Budget could outline a different approach to agriculture with focus on raising farmer incomes, raising outputs, said Rajiv Kumar, Vice Chairman, NITI Aayog.
The Economic Survey that was tabled in the parliament today pegged FY18 GDP growth at 6.75 percent.
"A series of major reforms undertaken over the past year will allow real GDP growth to reach 6.75 percent this fiscal and will rise to 7 to 7.5 percent in 2018-19, thereby re-instating India as the world’s fastest growing major economy,” said the Economic Survey 2017-18.
The survey also said, a pause in general government fiscal consolidation may not be ruled out in FY18.
Rajiv Kumar, Vice Chairman, NITI Aayog said the Economic Survey is right in saying that given the structural reforms that have taken place in FY18, especially GST and therefore uncertainty in revenue collections but also the after effects of demonetisation, the formalization of the economy, all of that, so the fiscal deficit targets could be paused.
So, there could be a slippage but it will not be much because the government has done a lot in terms of disinvestment, and non-tax revenues, he added.
When asked what would be the goal post for FY19, he said the glide path on fiscal deficit could change and one might see slightly higher fiscal deficit targets for FY19 as well but on the other hand with the indirect tax net increasing by about 40 percent, and GST revenues expected to be very robust, the Finance Minister could stick to the 3 percent fiscal deficit target for FY19.
According to him, going forward the GST collection, direct tax revenues will be buoyant.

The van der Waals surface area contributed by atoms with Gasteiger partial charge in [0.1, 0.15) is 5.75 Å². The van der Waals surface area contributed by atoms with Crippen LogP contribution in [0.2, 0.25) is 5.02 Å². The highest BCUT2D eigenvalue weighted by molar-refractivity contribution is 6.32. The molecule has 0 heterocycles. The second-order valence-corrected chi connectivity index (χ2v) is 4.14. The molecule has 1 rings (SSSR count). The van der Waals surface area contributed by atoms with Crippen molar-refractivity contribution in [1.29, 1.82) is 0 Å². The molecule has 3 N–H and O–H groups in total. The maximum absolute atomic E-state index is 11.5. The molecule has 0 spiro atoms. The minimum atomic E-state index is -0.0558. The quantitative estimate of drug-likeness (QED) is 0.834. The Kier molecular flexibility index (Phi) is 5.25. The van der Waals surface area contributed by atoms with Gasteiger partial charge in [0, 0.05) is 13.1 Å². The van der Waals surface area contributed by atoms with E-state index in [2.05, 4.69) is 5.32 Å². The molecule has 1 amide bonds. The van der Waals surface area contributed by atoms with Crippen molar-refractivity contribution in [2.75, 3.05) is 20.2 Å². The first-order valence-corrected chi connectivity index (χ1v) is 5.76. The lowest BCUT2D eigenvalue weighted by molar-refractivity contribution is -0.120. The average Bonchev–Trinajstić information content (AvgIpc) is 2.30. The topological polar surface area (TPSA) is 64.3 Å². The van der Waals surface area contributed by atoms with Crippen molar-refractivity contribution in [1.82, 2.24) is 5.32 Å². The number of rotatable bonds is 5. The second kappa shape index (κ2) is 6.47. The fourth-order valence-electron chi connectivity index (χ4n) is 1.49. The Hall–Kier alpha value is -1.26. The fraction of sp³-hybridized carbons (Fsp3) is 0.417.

Talking about rising oil prices, he said we will have to bear the pain of that but going forward there could be some correction. Moreover, government's attempt to reduce our dependence on oil imports by focusing on renewable energy and domestic energy supply must be taken on board.
With regards to market, he said although one cannot rule out some correction in stock prices but nonetheless the continued upward movement of stocks, inflow of both portfolio and foreign capital will continue and will not be stalled. Moreover, slight hike in interest rates in US and Europe will not impact inflows into India because of our own buoyancy in growth and better market conditions.
With regards to Budget, he said it could outline a different approach to agriculture with focus on raising farmer incomes, raising outputs. It may talk about holistic treatment of agriculture sector, to shift farmers from being producers of commodities to being producers of agro-products and shift to high value crops than just staying with cereals. Credit to farmers may also come up in the Budget, said Kumar.According to him, the Budget will also emphasise a greater reform of health and education sector and these reforms will be accompanied with higher allocations to improve health and education standards of the country.
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